Kansas Athletic Directors respond to recent NIL announcement
WICHITA, Kan. (KWCH) - On July 1, college athletic directors around the state of Kansas and around the country woke up facing a new frontier in sports. They are trying to maneuver and make sense of the NCAA’s interim NIL policy as to what athletes can and cannot do.
Wichita State’s director of athletics Darron Boatright said, “I think it would have been nice to have some guidelines that were national. But also I like the ability of each institution to educate and monitor as they see fit.”
Boatright is one of many ADs sorting through the NCAA’s NIL announcement now allowing college-athletes to financially benefit off their name, image and likeness.
“We’re not in this to try and restrict them in any way, we’re here to try to help them. When you are doing business, let us know what that is and we’ll try to help you maneuver it in any way to minimize the potholes.”
Athletic director at Emporia State, Kent Weiser said even though there hasn’t been much of an endorsement demand for division two players, his university now needs to expand life-skills services for athletes who do engage in a financial partnership.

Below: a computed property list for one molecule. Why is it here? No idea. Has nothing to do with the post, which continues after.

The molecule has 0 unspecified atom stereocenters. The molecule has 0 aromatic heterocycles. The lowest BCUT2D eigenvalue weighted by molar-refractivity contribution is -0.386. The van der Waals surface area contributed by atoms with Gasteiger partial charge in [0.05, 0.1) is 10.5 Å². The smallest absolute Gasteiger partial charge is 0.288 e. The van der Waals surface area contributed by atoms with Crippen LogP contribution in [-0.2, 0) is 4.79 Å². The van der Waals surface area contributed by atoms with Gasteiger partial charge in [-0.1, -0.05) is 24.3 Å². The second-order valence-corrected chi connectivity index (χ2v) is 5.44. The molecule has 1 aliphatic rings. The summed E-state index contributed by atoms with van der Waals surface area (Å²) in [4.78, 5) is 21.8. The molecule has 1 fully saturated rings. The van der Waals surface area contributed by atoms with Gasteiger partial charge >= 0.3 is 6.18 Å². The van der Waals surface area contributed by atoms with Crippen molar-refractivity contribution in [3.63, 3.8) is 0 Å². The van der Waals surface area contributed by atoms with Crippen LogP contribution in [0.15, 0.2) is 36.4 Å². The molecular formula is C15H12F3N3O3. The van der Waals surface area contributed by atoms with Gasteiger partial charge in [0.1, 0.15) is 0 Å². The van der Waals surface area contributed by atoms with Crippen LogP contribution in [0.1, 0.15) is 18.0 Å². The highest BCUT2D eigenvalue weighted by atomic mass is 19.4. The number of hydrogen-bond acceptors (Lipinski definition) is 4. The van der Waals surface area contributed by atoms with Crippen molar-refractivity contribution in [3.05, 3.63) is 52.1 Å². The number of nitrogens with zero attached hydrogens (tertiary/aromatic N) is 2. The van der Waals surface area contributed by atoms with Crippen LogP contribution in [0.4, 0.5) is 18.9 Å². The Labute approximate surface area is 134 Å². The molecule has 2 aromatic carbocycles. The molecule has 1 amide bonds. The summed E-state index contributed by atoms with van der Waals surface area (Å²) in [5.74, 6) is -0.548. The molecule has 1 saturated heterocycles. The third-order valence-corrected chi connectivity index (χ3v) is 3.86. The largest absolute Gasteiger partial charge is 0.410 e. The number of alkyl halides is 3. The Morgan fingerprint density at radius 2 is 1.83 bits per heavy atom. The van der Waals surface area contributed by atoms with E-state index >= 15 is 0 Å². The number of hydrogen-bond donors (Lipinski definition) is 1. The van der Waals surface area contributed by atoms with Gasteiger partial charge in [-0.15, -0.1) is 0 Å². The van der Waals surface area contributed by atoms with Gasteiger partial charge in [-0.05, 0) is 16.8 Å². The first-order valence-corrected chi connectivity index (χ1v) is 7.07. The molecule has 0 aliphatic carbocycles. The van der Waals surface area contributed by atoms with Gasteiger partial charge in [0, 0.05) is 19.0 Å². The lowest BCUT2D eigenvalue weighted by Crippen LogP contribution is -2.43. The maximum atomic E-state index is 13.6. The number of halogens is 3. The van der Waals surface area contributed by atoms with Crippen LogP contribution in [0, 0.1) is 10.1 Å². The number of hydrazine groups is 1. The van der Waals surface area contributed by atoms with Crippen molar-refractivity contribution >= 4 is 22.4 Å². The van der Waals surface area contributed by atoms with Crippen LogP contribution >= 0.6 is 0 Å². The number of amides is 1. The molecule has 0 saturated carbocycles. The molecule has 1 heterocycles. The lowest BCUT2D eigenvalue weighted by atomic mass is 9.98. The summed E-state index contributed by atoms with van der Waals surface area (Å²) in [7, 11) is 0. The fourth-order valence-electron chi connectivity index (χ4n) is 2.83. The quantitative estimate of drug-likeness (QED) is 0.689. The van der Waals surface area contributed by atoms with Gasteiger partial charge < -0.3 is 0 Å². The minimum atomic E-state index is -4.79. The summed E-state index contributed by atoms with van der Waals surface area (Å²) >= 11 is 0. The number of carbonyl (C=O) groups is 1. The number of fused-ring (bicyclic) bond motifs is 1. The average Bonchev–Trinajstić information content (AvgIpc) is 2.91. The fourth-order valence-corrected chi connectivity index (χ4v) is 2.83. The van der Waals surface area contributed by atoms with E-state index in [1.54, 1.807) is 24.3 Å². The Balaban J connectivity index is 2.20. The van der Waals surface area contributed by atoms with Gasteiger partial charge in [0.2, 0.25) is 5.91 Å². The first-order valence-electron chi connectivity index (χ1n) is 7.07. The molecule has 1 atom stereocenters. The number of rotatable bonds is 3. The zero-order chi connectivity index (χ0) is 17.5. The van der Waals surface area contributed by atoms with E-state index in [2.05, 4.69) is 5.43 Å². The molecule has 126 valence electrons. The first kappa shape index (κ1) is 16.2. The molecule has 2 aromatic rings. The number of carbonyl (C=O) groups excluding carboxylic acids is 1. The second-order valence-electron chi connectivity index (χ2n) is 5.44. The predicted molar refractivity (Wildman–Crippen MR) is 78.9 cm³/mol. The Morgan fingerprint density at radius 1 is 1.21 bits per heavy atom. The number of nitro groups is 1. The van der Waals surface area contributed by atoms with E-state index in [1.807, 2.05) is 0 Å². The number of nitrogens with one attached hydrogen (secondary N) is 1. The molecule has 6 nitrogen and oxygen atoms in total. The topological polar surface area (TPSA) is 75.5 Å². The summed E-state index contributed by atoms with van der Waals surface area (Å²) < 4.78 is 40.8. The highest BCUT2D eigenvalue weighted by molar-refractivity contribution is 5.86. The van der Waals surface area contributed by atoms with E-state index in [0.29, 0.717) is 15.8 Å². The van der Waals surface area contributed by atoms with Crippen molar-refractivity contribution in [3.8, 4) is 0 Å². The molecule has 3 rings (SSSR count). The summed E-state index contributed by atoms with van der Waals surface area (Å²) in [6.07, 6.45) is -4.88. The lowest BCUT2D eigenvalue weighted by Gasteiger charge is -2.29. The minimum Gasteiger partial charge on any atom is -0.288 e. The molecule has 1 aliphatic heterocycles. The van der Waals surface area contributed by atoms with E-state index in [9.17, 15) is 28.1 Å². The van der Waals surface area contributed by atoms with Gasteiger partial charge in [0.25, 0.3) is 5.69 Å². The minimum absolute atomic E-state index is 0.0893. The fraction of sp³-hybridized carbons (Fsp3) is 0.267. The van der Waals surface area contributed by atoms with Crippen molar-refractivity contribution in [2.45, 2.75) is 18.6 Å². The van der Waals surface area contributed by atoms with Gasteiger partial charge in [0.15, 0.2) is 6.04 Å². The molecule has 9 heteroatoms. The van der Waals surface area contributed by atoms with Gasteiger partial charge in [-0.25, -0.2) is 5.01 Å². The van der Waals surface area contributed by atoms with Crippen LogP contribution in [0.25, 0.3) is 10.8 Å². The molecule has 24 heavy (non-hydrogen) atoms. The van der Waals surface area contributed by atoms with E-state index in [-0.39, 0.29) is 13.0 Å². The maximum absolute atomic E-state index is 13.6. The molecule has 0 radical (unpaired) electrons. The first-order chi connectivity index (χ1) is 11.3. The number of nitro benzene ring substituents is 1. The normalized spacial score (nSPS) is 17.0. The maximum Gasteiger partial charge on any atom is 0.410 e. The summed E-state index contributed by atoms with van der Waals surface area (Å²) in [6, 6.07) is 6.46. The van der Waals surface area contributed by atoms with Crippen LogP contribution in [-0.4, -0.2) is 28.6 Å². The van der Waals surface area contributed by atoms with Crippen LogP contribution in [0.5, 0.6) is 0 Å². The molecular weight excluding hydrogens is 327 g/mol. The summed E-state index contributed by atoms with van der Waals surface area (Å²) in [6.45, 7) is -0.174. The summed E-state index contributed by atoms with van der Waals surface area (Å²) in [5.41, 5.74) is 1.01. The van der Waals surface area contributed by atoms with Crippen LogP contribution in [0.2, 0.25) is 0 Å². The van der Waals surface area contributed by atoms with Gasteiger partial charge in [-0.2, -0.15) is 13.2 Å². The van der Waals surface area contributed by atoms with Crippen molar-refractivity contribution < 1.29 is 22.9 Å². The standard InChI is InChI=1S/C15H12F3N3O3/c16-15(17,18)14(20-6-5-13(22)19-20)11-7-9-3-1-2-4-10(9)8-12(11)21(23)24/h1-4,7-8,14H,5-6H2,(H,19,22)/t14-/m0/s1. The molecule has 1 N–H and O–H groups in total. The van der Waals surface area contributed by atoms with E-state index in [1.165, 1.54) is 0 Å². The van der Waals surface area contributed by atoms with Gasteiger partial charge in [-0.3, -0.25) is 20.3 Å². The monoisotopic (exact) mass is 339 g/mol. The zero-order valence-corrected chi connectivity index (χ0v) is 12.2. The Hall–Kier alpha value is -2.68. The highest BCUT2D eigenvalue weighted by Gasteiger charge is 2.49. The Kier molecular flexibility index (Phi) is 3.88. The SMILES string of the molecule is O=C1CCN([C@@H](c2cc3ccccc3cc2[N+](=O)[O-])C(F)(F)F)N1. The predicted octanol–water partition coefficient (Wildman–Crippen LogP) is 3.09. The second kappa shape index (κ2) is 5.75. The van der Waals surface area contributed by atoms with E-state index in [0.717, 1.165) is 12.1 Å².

“You’re not going to guarantee anything to anyone as a recruiting enhancement or retention enhancement. That’s the line. Is where is our responsibility to let the kid do it themselves or kinds of guiding them if they ask us questions,” said Weiser.
Both know, there will likely be bumps in the road along the way.
Boatright said, “There’s going to be some tough lessons learned just on the documentation and the taxes and things along those lines that maybe the student hasn’t thought of.”
As of now, Boatright said he’s not aware of any limits on the players with this new NIL policy but said tobacco, alcohol, gaming and he hopes firearms sponsorships are discouraged. He said certain guidelines need to be put in place to remove the risk of a pay-to-play type of deal.
“We have a lot of kids, as well as every university does, that come from hardship backgrounds,” said Boatright. “Just for them to be able to take advantage of what they’ve worked so hard for, and make some money off of it, I think that’s a good thing.”
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